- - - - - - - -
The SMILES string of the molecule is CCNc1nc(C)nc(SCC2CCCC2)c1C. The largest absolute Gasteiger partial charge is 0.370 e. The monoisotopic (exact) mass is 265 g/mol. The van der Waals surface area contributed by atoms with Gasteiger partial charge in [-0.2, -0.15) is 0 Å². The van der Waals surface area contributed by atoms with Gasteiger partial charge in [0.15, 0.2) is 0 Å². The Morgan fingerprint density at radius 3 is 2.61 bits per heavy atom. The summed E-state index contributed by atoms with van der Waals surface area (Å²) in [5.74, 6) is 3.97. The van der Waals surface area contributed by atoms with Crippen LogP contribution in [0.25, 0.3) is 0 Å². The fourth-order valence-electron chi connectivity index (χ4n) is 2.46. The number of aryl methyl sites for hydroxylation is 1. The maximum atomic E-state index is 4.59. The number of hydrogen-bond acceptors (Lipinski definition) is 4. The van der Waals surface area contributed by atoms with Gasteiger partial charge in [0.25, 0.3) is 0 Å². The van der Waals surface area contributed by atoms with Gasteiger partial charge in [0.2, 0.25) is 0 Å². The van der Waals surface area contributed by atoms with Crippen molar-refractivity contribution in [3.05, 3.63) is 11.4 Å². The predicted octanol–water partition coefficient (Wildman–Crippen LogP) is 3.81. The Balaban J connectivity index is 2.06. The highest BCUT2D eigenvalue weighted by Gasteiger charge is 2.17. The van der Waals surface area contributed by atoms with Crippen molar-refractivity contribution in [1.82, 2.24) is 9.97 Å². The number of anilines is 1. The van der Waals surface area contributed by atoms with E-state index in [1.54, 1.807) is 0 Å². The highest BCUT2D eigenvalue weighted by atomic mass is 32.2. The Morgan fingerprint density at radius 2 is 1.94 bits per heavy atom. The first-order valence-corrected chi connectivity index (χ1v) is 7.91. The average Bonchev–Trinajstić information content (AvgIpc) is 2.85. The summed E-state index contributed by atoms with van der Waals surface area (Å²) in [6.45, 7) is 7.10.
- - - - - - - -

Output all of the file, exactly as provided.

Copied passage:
The SMILES string of the molecule is CCNc1nc(C)nc(SCC2CCCC2)c1C. The largest absolute Gasteiger partial charge is 0.370 e. The monoisotopic (exact) mass is 265 g/mol. The van der Waals surface area contributed by atoms with Gasteiger partial charge in [-0.2, -0.15) is 0 Å². The van der Waals surface area contributed by atoms with Gasteiger partial charge in [0.15, 0.2) is 0 Å². The Morgan fingerprint density at radius 3 is 2.61 bits per heavy atom. The summed E-state index contributed by atoms with van der Waals surface area (Å²) in [5.74, 6) is 3.97. The van der Waals surface area contributed by atoms with Crippen LogP contribution in [0.25, 0.3) is 0 Å². The fourth-order valence-electron chi connectivity index (χ4n) is 2.46. The number of aryl methyl sites for hydroxylation is 1. The maximum atomic E-state index is 4.59. The number of hydrogen-bond acceptors (Lipinski definition) is 4. The van der Waals surface area contributed by atoms with Gasteiger partial charge in [0.25, 0.3) is 0 Å². The van der Waals surface area contributed by atoms with Gasteiger partial charge in [0.2, 0.25) is 0 Å². The van der Waals surface area contributed by atoms with Crippen molar-refractivity contribution in [3.05, 3.63) is 11.4 Å². The predicted octanol–water partition coefficient (Wildman–Crippen LogP) is 3.81. The Balaban J connectivity index is 2.06. The highest BCUT2D eigenvalue weighted by Gasteiger charge is 2.17. The van der Waals surface area contributed by atoms with Crippen molar-refractivity contribution in [1.82, 2.24) is 9.97 Å². The number of anilines is 1. The van der Waals surface area contributed by atoms with E-state index in [1.54, 1.807) is 0 Å². The highest BCUT2D eigenvalue weighted by atomic mass is 32.2. The Morgan fingerprint density at radius 2 is 1.94 bits per heavy atom. The first-order valence-corrected chi connectivity index (χ1v) is 7.91. The average Bonchev–Trinajstić information content (AvgIpc) is 2.85. The summed E-state index contributed by atoms with van der Waals surface area (Å²) in [6.45, 7) is 7.10.